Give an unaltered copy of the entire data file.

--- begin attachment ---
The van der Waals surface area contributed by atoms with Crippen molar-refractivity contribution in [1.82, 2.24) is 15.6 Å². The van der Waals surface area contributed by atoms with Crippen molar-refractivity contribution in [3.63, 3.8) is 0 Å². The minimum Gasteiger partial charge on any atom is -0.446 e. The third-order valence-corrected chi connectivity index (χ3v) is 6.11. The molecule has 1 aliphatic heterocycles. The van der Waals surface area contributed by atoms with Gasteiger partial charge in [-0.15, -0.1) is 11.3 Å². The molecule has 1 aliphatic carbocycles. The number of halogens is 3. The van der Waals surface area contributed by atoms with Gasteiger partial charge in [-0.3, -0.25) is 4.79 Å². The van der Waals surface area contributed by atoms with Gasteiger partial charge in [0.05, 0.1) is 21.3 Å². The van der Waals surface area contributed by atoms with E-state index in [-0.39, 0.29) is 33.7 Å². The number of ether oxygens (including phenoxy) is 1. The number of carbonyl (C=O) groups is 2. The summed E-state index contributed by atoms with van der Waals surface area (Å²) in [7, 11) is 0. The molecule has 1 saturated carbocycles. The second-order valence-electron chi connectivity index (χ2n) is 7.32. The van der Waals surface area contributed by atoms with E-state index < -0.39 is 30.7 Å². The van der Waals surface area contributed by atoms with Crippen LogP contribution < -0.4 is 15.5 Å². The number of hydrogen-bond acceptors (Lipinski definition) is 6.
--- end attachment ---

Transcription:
The van der Waals surface area contributed by atoms with Crippen molar-refractivity contribution in [1.82, 2.24) is 15.6 Å². The van der Waals surface area contributed by atoms with Crippen molar-refractivity contribution in [3.63, 3.8) is 0 Å². The minimum Gasteiger partial charge on any atom is -0.446 e. The third-order valence-corrected chi connectivity index (χ3v) is 6.11. The molecule has 1 aliphatic heterocycles. The van der Waals surface area contributed by atoms with Gasteiger partial charge in [-0.15, -0.1) is 11.3 Å². The molecule has 1 aliphatic carbocycles. The number of halogens is 3. The van der Waals surface area contributed by atoms with Gasteiger partial charge in [-0.3, -0.25) is 4.79 Å². The van der Waals surface area contributed by atoms with Gasteiger partial charge in [0.05, 0.1) is 21.3 Å². The van der Waals surface area contributed by atoms with E-state index in [-0.39, 0.29) is 33.7 Å². The number of ether oxygens (including phenoxy) is 1. The number of carbonyl (C=O) groups is 2. The summed E-state index contributed by atoms with van der Waals surface area (Å²) in [7, 11) is 0. The molecule has 1 saturated carbocycles. The second-order valence-electron chi connectivity index (χ2n) is 7.32. The van der Waals surface area contributed by atoms with E-state index < -0.39 is 30.7 Å². The van der Waals surface area contributed by atoms with Crippen LogP contribution < -0.4 is 15.5 Å². The number of hydrogen-bond acceptors (Lipinski definition) is 6.